The Somewhat Short Journey of Social Live Streaming
Instagram finally launched Live Stories earlier this week after letting us know not too long ago the feature was packaged and ready to be shipped out. Many big accounts (like Gary Vee & Mashable) went ahead and hosted their first live stream sessions already, while other users (like little ol’ me) are still waiting for the feature to roll my way.
I must say it’s been a very interesting journey for live streaming and even video chatting apps like Skype, ooVoo and Hangouts. It seems like every six months or so a new app took over only for another to swoop in and replace it, which is normal. Let’s take a look at the paths of the most popular products for live streaming events.
I honestly probably missed all live streaming that happened before YouTube. Once I realized it was a thing, I was taking full advantage of it for work events. During SXSW 2015, my company had a live stream for our massive “startup crawl” party and we also used it during events for our #MobilityATX campaign. It never really held my attention in my opinion as I was quick to move on to the next app.
Haven’t heard that name in a while right? Meerkat was the darling of SXSW 2015 as everyone was live streaming their sessions during Interactive and even celebs started catching on. It was so easy to show your Facebook friends and Twitter followers exactly what you were doing at that time and folks were mesmerized. I feel like it really kicked things off and started this intense live stream race.
Shortly after SXSW, Twitter rejected Meerkat’s access since Twitter had acquired Periscope and it was set to launch. Even though Meerkat launched Cameo, Twitter had already started convincing celebs to move to Periscope so it was pretty much all downhill from there. Meerkat officially shut down in September of last year.
Periscope / Twitter
Right after Twitter blocked Meerkat’s access in Spring 2015 almost everyone headed right over to Periscope. It was a simple app that connected directly with Twitter and had everything you wanted but nothing you didn’t. It was easy to see when others were live and eventually they had videos playing directly in Twitter with no additional buttons to press.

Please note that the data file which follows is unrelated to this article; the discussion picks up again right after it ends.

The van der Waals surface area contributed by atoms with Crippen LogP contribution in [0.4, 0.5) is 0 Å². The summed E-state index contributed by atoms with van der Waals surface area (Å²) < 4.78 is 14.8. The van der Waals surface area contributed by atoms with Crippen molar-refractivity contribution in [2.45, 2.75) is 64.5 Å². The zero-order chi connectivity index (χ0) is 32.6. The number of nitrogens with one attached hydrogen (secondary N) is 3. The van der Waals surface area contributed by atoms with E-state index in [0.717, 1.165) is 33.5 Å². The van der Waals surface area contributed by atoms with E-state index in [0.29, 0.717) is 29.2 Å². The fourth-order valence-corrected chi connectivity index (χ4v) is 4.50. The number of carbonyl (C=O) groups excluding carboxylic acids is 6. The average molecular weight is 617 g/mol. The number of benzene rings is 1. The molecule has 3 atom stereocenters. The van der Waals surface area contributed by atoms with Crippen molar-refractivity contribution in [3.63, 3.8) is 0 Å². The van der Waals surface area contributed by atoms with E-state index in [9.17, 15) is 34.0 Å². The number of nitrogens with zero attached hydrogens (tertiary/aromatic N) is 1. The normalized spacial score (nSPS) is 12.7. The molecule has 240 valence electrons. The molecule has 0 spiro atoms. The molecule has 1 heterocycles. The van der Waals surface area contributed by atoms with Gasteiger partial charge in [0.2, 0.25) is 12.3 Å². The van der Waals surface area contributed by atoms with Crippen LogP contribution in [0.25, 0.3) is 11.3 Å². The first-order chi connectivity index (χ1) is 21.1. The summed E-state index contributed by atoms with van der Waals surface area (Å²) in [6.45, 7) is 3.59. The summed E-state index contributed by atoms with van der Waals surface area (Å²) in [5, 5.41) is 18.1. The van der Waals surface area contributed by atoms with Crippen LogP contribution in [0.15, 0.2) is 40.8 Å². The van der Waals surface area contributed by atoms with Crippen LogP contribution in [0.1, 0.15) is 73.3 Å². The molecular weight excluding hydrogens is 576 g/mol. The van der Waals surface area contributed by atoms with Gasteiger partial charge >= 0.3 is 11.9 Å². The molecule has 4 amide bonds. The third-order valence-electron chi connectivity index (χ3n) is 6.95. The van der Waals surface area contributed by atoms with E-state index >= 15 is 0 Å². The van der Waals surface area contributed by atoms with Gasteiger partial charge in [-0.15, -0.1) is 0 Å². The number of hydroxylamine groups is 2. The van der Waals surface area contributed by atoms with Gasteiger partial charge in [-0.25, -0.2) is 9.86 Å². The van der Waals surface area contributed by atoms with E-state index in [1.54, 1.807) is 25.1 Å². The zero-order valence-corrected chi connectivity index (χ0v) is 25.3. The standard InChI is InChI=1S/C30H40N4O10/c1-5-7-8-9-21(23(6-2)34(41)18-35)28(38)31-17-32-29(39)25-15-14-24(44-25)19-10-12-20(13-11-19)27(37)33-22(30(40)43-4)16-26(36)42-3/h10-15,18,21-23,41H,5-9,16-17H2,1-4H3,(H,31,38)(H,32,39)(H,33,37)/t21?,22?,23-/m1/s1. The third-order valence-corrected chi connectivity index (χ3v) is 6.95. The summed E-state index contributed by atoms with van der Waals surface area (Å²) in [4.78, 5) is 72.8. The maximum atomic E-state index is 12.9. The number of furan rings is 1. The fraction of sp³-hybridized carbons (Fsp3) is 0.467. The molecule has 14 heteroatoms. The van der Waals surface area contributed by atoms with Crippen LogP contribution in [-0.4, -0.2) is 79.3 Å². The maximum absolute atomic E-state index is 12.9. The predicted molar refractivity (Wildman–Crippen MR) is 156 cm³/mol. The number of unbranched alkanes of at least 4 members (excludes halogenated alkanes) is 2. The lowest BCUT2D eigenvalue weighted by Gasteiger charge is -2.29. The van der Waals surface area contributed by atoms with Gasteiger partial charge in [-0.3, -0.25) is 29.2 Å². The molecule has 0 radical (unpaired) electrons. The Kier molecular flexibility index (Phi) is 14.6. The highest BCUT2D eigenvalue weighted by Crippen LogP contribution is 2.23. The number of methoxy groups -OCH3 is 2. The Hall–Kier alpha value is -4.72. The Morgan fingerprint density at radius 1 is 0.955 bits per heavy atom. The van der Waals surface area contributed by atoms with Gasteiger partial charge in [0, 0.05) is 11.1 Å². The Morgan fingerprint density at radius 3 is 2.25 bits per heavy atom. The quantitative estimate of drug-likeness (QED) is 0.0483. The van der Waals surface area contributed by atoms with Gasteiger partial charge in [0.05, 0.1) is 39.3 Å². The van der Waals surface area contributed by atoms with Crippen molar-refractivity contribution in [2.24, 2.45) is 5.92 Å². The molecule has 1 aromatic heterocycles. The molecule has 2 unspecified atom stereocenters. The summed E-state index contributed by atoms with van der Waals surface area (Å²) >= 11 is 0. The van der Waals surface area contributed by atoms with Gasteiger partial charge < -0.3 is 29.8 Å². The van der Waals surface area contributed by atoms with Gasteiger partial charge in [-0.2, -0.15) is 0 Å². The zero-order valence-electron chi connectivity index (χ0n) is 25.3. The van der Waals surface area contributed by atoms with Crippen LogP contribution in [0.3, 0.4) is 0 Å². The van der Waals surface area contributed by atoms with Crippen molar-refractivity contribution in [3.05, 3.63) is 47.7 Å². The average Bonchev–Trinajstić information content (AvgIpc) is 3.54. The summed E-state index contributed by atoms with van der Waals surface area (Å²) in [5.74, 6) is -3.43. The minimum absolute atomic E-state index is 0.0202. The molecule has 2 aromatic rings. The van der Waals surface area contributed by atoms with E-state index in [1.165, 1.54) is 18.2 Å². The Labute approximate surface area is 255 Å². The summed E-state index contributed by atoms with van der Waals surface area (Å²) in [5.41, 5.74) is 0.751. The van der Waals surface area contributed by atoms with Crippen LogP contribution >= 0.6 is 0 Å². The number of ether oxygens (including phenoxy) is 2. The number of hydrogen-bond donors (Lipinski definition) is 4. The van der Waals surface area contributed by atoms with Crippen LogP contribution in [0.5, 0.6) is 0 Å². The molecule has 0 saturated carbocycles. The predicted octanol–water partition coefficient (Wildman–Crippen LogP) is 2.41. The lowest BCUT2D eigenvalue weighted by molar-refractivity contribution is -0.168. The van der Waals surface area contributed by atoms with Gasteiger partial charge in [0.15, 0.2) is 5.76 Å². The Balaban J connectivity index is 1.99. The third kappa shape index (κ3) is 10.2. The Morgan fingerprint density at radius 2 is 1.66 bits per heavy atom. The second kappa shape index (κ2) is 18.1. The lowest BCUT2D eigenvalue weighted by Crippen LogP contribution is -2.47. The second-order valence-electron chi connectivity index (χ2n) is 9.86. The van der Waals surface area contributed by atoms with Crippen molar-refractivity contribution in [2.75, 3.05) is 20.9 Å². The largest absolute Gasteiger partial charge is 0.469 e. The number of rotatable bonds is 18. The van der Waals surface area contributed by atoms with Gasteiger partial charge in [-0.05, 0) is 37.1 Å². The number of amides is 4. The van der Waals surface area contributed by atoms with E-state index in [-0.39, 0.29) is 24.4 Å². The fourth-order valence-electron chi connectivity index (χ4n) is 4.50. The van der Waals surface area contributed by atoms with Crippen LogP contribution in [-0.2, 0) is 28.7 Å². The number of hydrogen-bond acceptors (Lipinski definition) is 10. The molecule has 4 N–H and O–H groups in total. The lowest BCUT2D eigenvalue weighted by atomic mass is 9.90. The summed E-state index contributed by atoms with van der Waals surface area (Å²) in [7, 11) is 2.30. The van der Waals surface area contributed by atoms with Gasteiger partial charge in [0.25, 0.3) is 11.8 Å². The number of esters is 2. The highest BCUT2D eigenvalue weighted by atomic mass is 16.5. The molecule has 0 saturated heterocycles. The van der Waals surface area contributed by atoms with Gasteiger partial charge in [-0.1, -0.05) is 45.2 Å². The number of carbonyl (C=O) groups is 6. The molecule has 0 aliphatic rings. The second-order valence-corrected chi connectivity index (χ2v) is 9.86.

However, I don’t even think of Periscope when it comes to live streaming at this point which is interesting because it was just announced today that users don’t need the Periscope app to live stream on Twitter anymore.
Some people already think Snapchat is a live streaming platform with as much as they post, but the platform has only flirted with live stories. They had a Live Story for The Oscars which I remember watching for a bit earlier this year since I do not have cable. They’ve been quiet about Live Streaming for a while now thanks to their IPO plans and Spectacles (my latest obsession), but I can certainly see it making a comeback soon especially now that Group chatting is available.
Back in April, Facebook decided it was time to flip the switch on Facebook Live and I honestly think it has been one of their best decisions since acquiring Instagram. Facebook already has a massive audience and adding live streaming to the mix feels like bringing everyone back “home” in my opinion.
Facebook already places videos at the top of your news feed and now Facebook Live videos are showing up before native videos. At moovel US, we’ve tested out a few Facebook Live streams and it has certainly helped with our Page engagement.
Facebook also went ahead and announced the launch of Live 360-degree video for early 2017 this week. We can all anticipate even more new features with that when it officially drops.
And now we’re here. Instagram made sure to close out 2016 with a bang. It’s really no surprise that Instagram added Live video to its Stories feature since Facebook has seen a lot of success with it. However, I was surprised to see that Live Stories disappear after the stream is closed instead of after 24 hours like Stories. If you miss the video, it’s gone forever.
This is obviously a ploy to keep people in Instagram longer and/or to set alerts for their favorite accounts. If you don’t do one of those two things, it will be hard to catch an Instagram Live Story unless you randomly stumble upon it.
Big brands should really take advantage of this especially for news and contests/giveaways. For example, imagine if Herschel Supply Company wanted to make an announcement about a new product. They could tweet out that they’re having an announcement paired with a secret giveaway and the only way to get the new item is to watch their Instagram Live story at a certain time. They could then go Live for a quick 60 seconds, announce the new product, mention a promo code and end the broadcast. Users could then flock to their website, enter the code and get the free item. The customer is happy with the free item and then Herschel has a good spike in traffic for that day.
They could even take it a step further. If Herschel asks users for their Instagram name at checkout, they could then DM them an exclusive code for a discounted item a few weeks or so later.
It’ll be interesting to see how people use Instagram Live over the holidays, if they even do. A very tiny portion of my timeline thinks they’ll just be viewers this time around.
What do you think about all of these live stream developments? Let me know in the comments. Also remember if you like this post please tap the 💚 below so other people have a higher chance of finding and reading it!